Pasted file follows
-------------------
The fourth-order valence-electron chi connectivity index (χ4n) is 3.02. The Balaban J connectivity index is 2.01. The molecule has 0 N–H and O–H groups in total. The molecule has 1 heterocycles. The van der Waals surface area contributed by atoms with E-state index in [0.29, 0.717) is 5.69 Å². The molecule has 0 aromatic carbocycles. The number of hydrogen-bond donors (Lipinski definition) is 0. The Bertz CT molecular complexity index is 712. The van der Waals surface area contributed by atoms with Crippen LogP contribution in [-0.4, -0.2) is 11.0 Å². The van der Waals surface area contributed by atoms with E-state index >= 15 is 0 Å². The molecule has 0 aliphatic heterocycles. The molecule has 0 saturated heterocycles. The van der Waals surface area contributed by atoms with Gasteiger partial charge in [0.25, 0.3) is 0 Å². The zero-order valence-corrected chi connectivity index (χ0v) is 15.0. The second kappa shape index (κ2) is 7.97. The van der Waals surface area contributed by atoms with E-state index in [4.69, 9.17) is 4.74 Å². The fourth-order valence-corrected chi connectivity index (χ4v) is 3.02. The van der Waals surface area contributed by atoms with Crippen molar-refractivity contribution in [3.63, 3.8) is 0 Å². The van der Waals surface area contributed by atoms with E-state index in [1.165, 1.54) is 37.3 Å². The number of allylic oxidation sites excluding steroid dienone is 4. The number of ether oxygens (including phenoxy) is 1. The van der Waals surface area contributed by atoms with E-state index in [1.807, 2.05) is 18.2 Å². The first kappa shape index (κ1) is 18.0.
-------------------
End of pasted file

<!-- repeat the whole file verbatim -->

The fourth-order valence-electron chi connectivity index (χ4n) is 3.02. The Balaban J connectivity index is 2.01. The molecule has 0 N–H and O–H groups in total. The molecule has 1 heterocycles. The van der Waals surface area contributed by atoms with E-state index in [0.29, 0.717) is 5.69 Å². The molecule has 0 aromatic carbocycles. The number of hydrogen-bond donors (Lipinski definition) is 0. The Bertz CT molecular complexity index is 712. The van der Waals surface area contributed by atoms with Crippen LogP contribution in [-0.4, -0.2) is 11.0 Å². The van der Waals surface area contributed by atoms with E-state index >= 15 is 0 Å². The molecule has 0 aliphatic heterocycles. The molecule has 0 saturated heterocycles. The van der Waals surface area contributed by atoms with Gasteiger partial charge in [0.25, 0.3) is 0 Å². The zero-order valence-corrected chi connectivity index (χ0v) is 15.0. The second kappa shape index (κ2) is 7.97. The van der Waals surface area contributed by atoms with E-state index in [4.69, 9.17) is 4.74 Å². The fourth-order valence-corrected chi connectivity index (χ4v) is 3.02. The van der Waals surface area contributed by atoms with Crippen molar-refractivity contribution in [3.63, 3.8) is 0 Å². The van der Waals surface area contributed by atoms with E-state index in [1.165, 1.54) is 37.3 Å². The number of allylic oxidation sites excluding steroid dienone is 4. The number of ether oxygens (including phenoxy) is 1. The van der Waals surface area contributed by atoms with E-state index in [1.807, 2.05) is 18.2 Å². The first kappa shape index (κ1) is 18.0.